Here’s what I find so bizarre.  Almost the entire political establishment thinks we need much more AD.  Even Republicans that argue against the fiscal stimulus don’t say the problem is that it will boost AD; rather they make the opposite argument, they claim it will “fail” where failure is defined as a lack of AD, a continuation of the recession.  Meanwhile the people at the Fed are perfectly aware of Woodford’s argument that I discussed in a recent post.  They know that they could boost AD by setting a higher inflation target.  They simply don’t want to.  And yet almost the entire political establishment thinks Bernanke is doing all he can from the monetary end.

How can we get the people in power to understand what is going on?  There is one person who understands what monetary policy can do, who understands Woodford’s views, who understands Svensson’s views, and who also has a news column read by every single influential person in government.  Do I even need to tell you who I am talking about?

HT:  rob and JimP



15 Responses to “Five months ago I warned Krugman this would happen”

  1. Gravatar of JimP JimP
    14. November 2009 at 14:29

    Yes – would that Krugman would. He simply cannot deny what Woodford wrote in that paper.

    The paper is entirely clear – in a canonical New Keynesian model at the zero bound a price level target is the best way to come out of a crisis. The best way. It is what the Obama administration is looking for. It is what we all are looking for – except the truly insane deflationists. We can give ourselves another Japan, but we do not need to.

    Bernanke is fully fully aware of this. Why doesn’t he act? I believe it is because he needs Obama’s political support to do so – and he apparently doesn’t have it. The way to get it is, as you said in your previous post, to point out what the people of this country will do the Democratic party, and to the Fed. if they don’t act.

  2. Gravatar of JKH JKH
    14. November 2009 at 15:56

    He’s still non-specific about how he would do it if he could. He mentions something in the Japan article about making the monetary base increase “permanent”. What does that mean in the US context? How would he do it? Exactly what would he prescribe to get inflation expectations up? How much would he do it? I’d like to understand specifically what he would expect by way of central bank action, and banking system response, and compare it with your implied model. I’d like to know how he thinks banks work.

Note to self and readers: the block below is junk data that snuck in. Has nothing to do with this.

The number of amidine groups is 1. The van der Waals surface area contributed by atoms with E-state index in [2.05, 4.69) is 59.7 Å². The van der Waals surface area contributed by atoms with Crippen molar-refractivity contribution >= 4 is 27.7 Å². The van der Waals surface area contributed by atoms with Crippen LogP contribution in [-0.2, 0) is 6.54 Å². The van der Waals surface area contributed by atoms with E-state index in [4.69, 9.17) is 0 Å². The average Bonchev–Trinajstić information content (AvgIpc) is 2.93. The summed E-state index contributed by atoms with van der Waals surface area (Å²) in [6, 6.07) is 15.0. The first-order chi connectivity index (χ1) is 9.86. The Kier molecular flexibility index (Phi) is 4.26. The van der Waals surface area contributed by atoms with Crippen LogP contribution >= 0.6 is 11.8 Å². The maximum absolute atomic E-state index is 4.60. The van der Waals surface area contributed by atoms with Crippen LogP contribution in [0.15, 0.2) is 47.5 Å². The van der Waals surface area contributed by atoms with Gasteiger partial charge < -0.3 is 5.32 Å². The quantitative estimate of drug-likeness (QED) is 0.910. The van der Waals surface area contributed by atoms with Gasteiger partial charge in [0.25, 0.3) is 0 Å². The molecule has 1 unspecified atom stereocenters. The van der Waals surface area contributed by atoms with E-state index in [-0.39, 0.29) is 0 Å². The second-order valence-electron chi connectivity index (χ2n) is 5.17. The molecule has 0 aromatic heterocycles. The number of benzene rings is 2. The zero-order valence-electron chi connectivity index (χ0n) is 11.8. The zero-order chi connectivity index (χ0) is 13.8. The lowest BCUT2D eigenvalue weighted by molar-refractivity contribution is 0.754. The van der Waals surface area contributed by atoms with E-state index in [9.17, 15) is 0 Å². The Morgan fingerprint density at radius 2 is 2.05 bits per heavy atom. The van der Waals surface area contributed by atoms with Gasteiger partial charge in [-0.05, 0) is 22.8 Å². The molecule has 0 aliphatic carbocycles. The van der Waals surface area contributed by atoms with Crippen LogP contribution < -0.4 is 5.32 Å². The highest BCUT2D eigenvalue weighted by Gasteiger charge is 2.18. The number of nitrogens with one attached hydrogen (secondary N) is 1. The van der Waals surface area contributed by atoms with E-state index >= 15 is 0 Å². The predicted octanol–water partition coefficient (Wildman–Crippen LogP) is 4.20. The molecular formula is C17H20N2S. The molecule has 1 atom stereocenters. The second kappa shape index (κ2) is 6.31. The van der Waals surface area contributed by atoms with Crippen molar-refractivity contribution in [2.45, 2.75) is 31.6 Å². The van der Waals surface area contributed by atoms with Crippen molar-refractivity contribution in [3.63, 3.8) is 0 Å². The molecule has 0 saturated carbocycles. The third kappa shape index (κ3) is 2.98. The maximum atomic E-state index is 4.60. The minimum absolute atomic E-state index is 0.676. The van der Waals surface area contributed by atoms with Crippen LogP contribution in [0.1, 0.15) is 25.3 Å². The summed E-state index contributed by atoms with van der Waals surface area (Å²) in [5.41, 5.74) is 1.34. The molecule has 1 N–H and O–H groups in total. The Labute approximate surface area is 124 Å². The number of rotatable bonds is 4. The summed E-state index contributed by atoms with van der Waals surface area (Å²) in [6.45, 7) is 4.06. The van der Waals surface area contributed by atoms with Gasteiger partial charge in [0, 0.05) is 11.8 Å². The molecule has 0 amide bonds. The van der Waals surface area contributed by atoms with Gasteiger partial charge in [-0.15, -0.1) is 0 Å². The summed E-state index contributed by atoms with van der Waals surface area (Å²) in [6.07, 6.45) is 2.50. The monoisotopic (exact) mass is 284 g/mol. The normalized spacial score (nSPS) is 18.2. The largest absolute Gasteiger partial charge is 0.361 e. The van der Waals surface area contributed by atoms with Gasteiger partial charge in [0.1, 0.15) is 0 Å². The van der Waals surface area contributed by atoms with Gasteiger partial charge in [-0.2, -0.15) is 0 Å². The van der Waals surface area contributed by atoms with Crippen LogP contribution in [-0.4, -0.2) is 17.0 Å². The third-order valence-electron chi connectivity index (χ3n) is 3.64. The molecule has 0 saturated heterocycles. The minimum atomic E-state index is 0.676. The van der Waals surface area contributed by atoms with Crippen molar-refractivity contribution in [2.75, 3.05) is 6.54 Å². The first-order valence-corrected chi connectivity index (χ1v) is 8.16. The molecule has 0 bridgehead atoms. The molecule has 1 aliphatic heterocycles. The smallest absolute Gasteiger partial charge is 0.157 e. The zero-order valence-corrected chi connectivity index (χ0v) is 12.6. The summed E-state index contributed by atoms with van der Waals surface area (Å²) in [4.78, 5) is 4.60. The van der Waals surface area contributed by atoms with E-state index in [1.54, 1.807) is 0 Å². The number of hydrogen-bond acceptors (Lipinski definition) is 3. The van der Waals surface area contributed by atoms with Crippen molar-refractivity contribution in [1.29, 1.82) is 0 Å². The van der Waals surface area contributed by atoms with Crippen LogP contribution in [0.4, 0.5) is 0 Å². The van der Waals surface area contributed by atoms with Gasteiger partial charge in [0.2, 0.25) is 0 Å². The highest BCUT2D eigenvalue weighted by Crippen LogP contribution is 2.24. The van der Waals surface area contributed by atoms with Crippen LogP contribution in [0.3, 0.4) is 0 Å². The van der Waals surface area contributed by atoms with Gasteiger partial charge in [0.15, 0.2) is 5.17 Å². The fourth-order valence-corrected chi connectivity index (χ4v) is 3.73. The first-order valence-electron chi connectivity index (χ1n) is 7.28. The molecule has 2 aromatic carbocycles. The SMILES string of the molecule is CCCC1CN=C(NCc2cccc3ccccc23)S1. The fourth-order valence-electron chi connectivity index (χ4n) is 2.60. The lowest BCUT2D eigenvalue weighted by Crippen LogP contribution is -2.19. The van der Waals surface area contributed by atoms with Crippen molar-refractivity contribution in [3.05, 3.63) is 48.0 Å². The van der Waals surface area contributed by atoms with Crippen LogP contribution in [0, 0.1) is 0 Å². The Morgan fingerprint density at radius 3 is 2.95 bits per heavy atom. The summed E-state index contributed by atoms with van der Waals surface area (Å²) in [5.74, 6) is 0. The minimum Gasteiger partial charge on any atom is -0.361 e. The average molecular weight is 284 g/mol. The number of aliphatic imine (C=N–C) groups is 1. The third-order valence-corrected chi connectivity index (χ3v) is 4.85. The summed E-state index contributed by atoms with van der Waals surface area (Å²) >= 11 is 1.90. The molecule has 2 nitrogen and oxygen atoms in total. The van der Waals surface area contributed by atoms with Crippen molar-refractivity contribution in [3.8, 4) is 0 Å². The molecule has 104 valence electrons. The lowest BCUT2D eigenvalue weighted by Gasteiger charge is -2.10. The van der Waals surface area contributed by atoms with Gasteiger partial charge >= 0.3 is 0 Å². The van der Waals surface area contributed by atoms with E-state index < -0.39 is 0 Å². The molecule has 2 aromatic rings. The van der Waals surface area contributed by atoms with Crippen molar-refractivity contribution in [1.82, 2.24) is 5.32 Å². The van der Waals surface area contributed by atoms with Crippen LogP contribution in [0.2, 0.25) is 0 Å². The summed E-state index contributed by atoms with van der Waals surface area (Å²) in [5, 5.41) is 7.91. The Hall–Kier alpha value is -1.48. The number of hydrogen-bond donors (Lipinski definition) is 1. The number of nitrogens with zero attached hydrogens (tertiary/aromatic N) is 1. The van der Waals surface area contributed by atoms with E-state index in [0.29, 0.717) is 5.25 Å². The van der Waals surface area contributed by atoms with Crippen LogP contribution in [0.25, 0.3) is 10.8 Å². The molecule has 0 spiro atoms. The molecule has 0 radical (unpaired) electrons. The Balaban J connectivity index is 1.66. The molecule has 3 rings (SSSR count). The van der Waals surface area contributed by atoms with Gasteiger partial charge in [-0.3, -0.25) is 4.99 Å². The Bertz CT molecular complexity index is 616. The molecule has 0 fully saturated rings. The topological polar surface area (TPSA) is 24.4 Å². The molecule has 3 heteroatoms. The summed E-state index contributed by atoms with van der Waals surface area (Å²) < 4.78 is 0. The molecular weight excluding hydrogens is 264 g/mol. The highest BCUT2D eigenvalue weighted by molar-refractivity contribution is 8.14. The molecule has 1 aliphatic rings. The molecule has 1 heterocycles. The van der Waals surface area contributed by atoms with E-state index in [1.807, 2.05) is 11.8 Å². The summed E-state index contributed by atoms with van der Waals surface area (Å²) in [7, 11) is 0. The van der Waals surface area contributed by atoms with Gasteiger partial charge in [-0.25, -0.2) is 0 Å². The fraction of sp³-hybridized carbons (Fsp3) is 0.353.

3. Gravatar of JimP JimP
    14. November 2009 at 16:52

    All good questions. But at least the theory is clearly stated. As the paper says:

    begin quote
    The problem with the forward-looking inflation targeting policy is that because the central bank simply targets zero inflation from the time that it again becomes possible to do so, all of the deflation that occurs while the zero bound binds is fully accommodated by the subsequent policy: the
    central bank continues to maintain the price level at whatever level it has fallen to. This results in expected deflation during the entire period of the financial disturbance, for deflation will continue as long as the financial disruption continues, while no inflation will be allowed even if the disturbance dissipates; this expected deflation makes the zero bound on nominal interest
    rates a higher lower bound on the real policy rate, making the contraction and deflation worse, giving people reason to expect more deflation as long as the disruption continues, and so on in a vicious circle.
    end quote

    And this strike me as where we are now. Barron’s, Taylor, Kudlow, et al are calling for a reduction in non-existent inflation – which increases deflationary expectations and traps us. Of course the people who already own the dollars are going to want deflation – it lowers the price of household help. But who else does it help? No one I know.

  4. Gravatar of rob rob
    14. November 2009 at 17:45

    Now Yglesias has commented on Krugman’s ’98 paper:

    He doesn’t even mention the recent post — but clearly Krugman has let the cat out of the bag about monetary policy options — and another liberal now knows about it…

  5. Gravatar of Doc Merlin Doc Merlin
    14. November 2009 at 20:02

    “Instead, he is now advocating the third best option, wage subsidies and job sharing”

    This isn’t a “third best option” unless you consider firebombing second best.

  6. Gravatar of rob rob
    14. November 2009 at 21:42

    BTW, im going to take credit as the “reader” who constantly asked Krugman why he didnt explain his recent inconsistency with his 98 paper. of course i referenced you in the context. but us commenters do what we can.

  7. Gravatar of Doc Merlin Doc Merlin
    14. November 2009 at 22:26

    Um, why would krugman do that? Krugman used to be an economist… now he is a political writer, why would he do what you suggest he should?

  8. Gravatar of rob rob
    15. November 2009 at 01:18

    Doc, my theory is that Krug is a political genius. What better way to make a convincing argument for the “first best” solution than to play hard-to-get for so long and then finally say “this is best but everyone is too stupid to get it so I won’t bother recommending it.” I work in sales and often the joke/tactic is “No, you don’t really want that! That isn’t even for sale!” You do this for what you are trying to sell at the highest price.